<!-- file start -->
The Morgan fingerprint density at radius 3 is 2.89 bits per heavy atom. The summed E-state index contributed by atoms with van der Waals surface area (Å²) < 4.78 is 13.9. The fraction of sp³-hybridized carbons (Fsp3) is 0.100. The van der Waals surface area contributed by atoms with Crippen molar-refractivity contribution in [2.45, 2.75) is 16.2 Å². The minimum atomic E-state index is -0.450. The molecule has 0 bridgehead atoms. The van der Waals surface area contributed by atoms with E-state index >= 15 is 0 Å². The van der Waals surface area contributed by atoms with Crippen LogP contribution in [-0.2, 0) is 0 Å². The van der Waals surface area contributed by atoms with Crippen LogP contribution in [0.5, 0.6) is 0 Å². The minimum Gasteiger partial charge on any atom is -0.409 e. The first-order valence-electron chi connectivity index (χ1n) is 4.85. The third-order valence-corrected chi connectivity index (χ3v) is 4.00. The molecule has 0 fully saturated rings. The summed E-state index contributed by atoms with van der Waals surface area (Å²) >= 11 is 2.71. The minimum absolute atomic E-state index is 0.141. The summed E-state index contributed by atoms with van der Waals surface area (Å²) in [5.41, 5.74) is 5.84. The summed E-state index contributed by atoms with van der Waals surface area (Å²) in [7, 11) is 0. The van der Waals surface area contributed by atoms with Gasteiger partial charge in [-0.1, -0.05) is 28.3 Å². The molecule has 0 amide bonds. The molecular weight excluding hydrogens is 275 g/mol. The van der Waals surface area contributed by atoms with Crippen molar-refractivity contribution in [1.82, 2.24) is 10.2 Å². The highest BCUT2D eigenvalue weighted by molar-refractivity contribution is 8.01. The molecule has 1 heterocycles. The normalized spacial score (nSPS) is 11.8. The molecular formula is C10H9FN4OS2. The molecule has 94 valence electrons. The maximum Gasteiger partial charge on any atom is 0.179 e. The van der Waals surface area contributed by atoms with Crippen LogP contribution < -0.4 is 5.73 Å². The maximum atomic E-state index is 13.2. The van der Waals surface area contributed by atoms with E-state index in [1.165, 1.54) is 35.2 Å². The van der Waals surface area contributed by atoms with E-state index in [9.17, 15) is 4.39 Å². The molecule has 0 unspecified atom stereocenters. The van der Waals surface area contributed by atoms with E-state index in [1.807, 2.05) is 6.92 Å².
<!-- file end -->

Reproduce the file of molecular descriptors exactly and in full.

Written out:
The Morgan fingerprint density at radius 3 is 2.89 bits per heavy atom. The summed E-state index contributed by atoms with van der Waals surface area (Å²) < 4.78 is 13.9. The fraction of sp³-hybridized carbons (Fsp3) is 0.100. The van der Waals surface area contributed by atoms with Crippen molar-refractivity contribution in [2.45, 2.75) is 16.2 Å². The minimum atomic E-state index is -0.450. The molecule has 0 bridgehead atoms. The van der Waals surface area contributed by atoms with E-state index >= 15 is 0 Å². The van der Waals surface area contributed by atoms with Crippen LogP contribution in [-0.2, 0) is 0 Å². The van der Waals surface area contributed by atoms with Crippen LogP contribution in [0.5, 0.6) is 0 Å². The minimum Gasteiger partial charge on any atom is -0.409 e. The first-order valence-electron chi connectivity index (χ1n) is 4.85. The third-order valence-corrected chi connectivity index (χ3v) is 4.00. The molecule has 0 fully saturated rings. The summed E-state index contributed by atoms with van der Waals surface area (Å²) >= 11 is 2.71. The minimum absolute atomic E-state index is 0.141. The summed E-state index contributed by atoms with van der Waals surface area (Å²) in [5.41, 5.74) is 5.84. The summed E-state index contributed by atoms with van der Waals surface area (Å²) in [7, 11) is 0. The van der Waals surface area contributed by atoms with Gasteiger partial charge in [-0.1, -0.05) is 28.3 Å². The molecule has 0 amide bonds. The molecular weight excluding hydrogens is 275 g/mol. The van der Waals surface area contributed by atoms with Crippen molar-refractivity contribution in [1.82, 2.24) is 10.2 Å². The highest BCUT2D eigenvalue weighted by molar-refractivity contribution is 8.01. The molecule has 1 heterocycles. The normalized spacial score (nSPS) is 11.8. The molecular formula is C10H9FN4OS2. The molecule has 94 valence electrons. The maximum Gasteiger partial charge on any atom is 0.179 e. The van der Waals surface area contributed by atoms with Crippen LogP contribution < -0.4 is 5.73 Å². The maximum atomic E-state index is 13.2. The van der Waals surface area contributed by atoms with E-state index in [1.165, 1.54) is 35.2 Å². The van der Waals surface area contributed by atoms with E-state index in [9.17, 15) is 4.39 Å². The molecule has 0 unspecified atom stereocenters. The van der Waals surface area contributed by atoms with E-state index in [1.807, 2.05) is 6.92 Å².